Among the many headlines throughout the 1968 Indianapolis 500 were a famous owner’s second attempt at technological innovation, and the beginning of one of racing’s great family dynasties.
Unser Prevails after Leonard Stumbles
After falling four laps and a gear bearing short of winning in 1967 with Parnelli Jones, Team Owner Andy Granatelli returned to the speedway even hungrier for victory. As he had done the previous year, the STP CEO brought his radical turbine-powered car to the track. This year, the engine was placed in the Lotus 56 chassis and dubbed the “Wedge Turbine”
The month got off to a rough start for the team. Jones, who dominated the race the previous year, announces his withdrawal from the race amid changing regulations. Jones would not compete in the 500 as a driver again.
Mike Spence was fatally injured on May 7 when he crashed and was hit in the head with one of his tires. Spence has taken over the ride after 1965 winner Jim Clark was fatally injured the previous month in Formula 2 crash.
Less than a week later, 1966 Rookie of the Year Jackie Stewart announced that a wrist fracture would sideline him from the race.
Despite seeing their team trimmed from five entries to three, the STP Lotus showed the turbine’s success wasn’t a one-year wonder. 1966 winner Graham Hill qualified first set a new track record.
Teammate Joe Leonard went out and posted an even faster lap, winning the pole at 171.559 MPH. As the turbines of Leonard, Hill and Art Pollard (11th) once again dominated the headlines, one of the race’s most storied eras came to a close.
Three days before the race, Jim Hurtubise qualifies his Mallard-Offenhauser entry in 30th, it would be the last front-engine car to run the race.
On race day, Leonard jumped in front of Bobby Unser, as Hill elected to fade back. Unser takes advantage of lapped traffic early on, and motors past in his Eagle-Offenhauser car on Lap 9, leading the following 48 laps. Unser leads all the way through a Lap 41 caution after his younger brother Al crashes in the short chute.
One lap later, Lloyd Ruby takes the lead as he tries to end a string of bad luck in the race. The popular Texan leads 33 laps before Unser takes back the top spot. Four laps later, Leonard battles past Ruby just one lap after the latter driver ran the fastest lap of the race (168.666 MPH).
A lap after the pole sitter pits, disaster strikes for one of his teammates, as Graham Hill crashed in Turn 2. Once the race went green again one Lap 120, Unser drives past Leonard and pulls away until the final round of pit stops on Lap 166. A broken transmission enables Ruby and Leonard to power past.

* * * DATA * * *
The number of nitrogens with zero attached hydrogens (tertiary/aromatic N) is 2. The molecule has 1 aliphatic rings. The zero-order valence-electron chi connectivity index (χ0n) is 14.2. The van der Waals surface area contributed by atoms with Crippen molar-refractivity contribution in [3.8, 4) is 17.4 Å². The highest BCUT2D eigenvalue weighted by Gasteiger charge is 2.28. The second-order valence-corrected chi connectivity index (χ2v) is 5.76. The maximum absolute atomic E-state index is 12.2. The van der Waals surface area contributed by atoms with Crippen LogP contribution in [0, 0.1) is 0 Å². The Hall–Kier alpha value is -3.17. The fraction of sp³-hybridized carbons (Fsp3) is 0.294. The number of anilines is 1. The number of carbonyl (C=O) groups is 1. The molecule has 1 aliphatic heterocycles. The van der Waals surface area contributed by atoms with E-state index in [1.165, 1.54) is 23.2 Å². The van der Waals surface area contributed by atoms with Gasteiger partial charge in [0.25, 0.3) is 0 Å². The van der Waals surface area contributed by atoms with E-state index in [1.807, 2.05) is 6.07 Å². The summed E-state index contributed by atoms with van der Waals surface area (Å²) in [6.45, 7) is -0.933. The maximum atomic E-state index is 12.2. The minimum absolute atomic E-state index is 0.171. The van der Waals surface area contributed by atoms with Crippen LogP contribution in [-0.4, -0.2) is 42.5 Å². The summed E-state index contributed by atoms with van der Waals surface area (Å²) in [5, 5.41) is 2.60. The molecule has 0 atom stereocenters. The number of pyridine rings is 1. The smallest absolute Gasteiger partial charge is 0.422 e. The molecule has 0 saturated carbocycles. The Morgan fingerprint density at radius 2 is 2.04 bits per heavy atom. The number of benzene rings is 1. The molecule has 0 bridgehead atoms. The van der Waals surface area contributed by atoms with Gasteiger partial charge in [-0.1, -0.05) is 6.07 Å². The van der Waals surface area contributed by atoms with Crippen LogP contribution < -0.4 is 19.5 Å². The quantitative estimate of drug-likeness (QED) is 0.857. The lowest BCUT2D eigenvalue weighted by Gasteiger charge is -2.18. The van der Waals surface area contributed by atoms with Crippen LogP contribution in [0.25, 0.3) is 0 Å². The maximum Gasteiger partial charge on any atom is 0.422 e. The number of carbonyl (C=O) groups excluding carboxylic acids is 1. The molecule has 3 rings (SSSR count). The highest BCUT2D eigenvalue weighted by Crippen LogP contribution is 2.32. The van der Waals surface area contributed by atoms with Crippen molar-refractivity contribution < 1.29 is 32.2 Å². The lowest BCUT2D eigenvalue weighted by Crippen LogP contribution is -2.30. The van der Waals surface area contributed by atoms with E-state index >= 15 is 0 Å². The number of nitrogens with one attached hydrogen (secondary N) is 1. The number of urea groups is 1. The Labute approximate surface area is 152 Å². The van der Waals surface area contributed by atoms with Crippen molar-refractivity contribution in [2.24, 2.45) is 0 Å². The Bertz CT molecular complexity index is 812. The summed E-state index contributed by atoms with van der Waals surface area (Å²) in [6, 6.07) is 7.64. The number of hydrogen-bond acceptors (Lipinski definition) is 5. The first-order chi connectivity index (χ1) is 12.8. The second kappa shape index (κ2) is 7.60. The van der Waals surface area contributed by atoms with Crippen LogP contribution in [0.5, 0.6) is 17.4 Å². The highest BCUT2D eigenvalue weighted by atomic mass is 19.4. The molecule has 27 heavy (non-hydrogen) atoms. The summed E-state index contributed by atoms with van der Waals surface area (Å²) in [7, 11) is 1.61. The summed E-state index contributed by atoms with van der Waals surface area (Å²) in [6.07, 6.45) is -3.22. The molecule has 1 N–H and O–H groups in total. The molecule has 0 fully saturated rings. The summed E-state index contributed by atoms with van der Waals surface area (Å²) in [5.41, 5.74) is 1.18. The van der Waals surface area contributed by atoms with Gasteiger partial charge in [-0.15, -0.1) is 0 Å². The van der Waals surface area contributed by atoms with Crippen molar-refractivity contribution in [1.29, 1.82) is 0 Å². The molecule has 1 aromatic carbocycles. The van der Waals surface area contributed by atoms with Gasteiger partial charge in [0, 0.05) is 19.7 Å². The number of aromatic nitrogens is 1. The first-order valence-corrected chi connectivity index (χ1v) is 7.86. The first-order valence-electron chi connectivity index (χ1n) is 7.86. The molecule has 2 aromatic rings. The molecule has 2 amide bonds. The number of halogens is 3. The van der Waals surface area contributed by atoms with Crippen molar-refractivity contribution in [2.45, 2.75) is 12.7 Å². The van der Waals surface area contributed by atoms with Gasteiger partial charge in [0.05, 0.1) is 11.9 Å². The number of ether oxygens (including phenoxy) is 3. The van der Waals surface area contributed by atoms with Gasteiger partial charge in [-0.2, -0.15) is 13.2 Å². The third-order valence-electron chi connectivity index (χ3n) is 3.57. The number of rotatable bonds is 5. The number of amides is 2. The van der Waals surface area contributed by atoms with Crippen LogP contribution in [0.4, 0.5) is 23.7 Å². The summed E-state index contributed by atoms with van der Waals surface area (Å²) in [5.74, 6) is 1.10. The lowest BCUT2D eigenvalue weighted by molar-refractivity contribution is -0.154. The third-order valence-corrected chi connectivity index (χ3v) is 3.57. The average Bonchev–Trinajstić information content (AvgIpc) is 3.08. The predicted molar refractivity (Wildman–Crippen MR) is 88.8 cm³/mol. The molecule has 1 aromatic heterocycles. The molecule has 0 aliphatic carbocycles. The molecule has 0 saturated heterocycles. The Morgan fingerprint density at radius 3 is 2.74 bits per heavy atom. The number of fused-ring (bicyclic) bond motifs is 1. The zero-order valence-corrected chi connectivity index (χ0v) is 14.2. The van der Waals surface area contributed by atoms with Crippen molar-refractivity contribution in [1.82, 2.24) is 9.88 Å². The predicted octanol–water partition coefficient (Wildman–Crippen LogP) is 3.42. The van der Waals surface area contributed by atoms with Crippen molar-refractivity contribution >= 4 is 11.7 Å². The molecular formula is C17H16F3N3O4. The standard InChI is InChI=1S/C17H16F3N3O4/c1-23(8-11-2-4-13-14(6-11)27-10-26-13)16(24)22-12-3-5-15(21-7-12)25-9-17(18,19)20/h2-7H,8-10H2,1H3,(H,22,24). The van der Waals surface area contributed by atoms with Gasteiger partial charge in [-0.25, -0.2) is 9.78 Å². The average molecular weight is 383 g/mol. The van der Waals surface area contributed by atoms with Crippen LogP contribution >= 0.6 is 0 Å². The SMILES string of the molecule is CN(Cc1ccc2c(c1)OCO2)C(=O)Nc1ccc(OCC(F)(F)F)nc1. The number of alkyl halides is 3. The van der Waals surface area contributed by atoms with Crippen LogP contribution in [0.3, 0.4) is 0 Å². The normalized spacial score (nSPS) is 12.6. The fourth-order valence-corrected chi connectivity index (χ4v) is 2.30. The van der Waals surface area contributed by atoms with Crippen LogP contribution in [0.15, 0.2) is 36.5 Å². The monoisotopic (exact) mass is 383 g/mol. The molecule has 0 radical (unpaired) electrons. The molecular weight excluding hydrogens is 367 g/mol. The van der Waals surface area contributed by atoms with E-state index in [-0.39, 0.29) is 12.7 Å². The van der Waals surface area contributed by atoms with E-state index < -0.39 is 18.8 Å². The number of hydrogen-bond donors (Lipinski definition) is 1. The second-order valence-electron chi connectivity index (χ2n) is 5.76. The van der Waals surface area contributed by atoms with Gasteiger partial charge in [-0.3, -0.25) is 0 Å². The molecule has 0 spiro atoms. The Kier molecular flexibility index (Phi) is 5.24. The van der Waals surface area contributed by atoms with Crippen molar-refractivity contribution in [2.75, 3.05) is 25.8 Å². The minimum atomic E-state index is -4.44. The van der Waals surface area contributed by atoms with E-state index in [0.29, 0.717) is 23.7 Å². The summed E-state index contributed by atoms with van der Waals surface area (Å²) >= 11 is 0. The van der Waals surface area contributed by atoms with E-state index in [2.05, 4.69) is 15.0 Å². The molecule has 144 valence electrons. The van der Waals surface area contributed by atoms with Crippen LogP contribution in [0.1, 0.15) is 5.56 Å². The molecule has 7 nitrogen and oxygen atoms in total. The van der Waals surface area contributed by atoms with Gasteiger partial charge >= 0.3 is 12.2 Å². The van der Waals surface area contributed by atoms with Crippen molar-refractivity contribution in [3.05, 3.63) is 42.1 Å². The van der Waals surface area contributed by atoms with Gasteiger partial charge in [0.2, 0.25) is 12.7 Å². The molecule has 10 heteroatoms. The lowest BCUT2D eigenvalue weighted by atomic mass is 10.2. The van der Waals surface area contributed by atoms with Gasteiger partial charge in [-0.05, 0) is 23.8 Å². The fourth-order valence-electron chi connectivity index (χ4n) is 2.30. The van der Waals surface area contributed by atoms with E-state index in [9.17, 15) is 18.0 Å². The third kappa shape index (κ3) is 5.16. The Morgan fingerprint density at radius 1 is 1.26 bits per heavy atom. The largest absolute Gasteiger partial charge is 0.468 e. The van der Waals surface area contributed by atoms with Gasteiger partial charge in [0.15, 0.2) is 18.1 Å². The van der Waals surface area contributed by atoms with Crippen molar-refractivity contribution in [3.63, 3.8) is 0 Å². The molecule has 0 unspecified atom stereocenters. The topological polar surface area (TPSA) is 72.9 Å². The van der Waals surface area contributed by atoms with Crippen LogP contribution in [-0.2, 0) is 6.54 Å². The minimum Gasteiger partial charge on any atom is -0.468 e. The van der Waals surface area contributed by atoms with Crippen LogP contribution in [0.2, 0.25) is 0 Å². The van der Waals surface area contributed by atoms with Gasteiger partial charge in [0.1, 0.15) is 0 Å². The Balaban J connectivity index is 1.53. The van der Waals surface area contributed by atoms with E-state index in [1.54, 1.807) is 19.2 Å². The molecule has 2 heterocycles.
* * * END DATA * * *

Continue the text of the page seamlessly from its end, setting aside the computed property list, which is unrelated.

On Lap 174, Ruby’s engine misfires and Leonard takes over the lead. Leonard seems to have victory for the turbine well in hand, until a fiery Turn 2 crash involving Carl Williams brings out the yellow with 18 laps to go.
With 11 laps to go, the green flag flies, but disaster strikes again for the STP team. Leonard slows on the front straightaway due to a broken fuel shaft. His teammate Art Pollard had also dropped out of the race a lap earlier with a similar issue, as both settled for finishes of 12th and 13th. The dreams of victory for Granatelli and the turbine car were dashed.
Up front, Unser went on to win by 54 seconds over Dan Gurney, whose Eagle chassis Unser raced to the win in his sixth start. It would also mark the first win for a turbocharged car in the 500.
The Albuquerque native led 127 laps and averaged a record speed of 152.882 MPH. Mel Kenyon and 1967 Rookie of the Year Denis Hulme finished third and fourth, with Ruby recovering from his mid-race issues to place fifth, the last car on the lead lap.
The 1960s became a decade of new ideas permeating the speedway and legends dominating the record books. Here’s a look at the legacy some of the race’s stars have left in the 50 years since.
Ten years after his eldest brother Jerry made his debut in the 500, Bobby notched the first of what would be nine wins for the Unser Family.
Bobby won again in 1975 and in 1981, while his younger brother Al won in 1970, 71, 78 and 87. Al’s son Al Unser Jr. also triumphed in 1992 and 94, while Bobby’s son Robby (1998-99 and nephew Johnny (Jerry’s son: 1996-2000) also appeared in the race.
Bobby remained actively involved in the 500, first becoming manager for Josele Garz, 1981 Indianapolis 500 Rookie of the Year. Most notably, Unser became a commentator for ABC Sports in 1987 and would do so until 1997, winning an Emmy for his Indianapolis 500 coverage in 1989. He also drove the pace car at the Indianapolis in 1989 and 1992.
Despite yet another heartbreak in the 500, Ruby continued to have a solid career in the race. He finished sixth in 1972 and ninth in 1974, but would not match his best finish of third in 1966. Ruby is often considered one of the best drivers to never win the 500.
A motorcycle champion early in his career, Leonard achieved success in open-wheel cars, but a 500 win eluded him as well. The California native won seven races in his career, and equaled his 1966 third-place effort in 1972, his penultimate appearance in the race.
More than 50 years after its debut, the turbine remains one of the most heralded innovations in Indianapolis 500 history. The 1968 race would turn out to be the swan song for the experiment though. Tougher regulations by USAC in 1969 made the engine even less competitive.
That year, Granatelli returned to the speedway and triumphed with Mario Andretti. Granatelli’s famed STP brand would also adorn the car of Gordon Johncock during his wins in 1973 and 1982. His son Vince and Joe would also become a car owner, while Andy remained a fixture at the race well after his 1973 retirement.
Images courtesy of INDYCAR Media.
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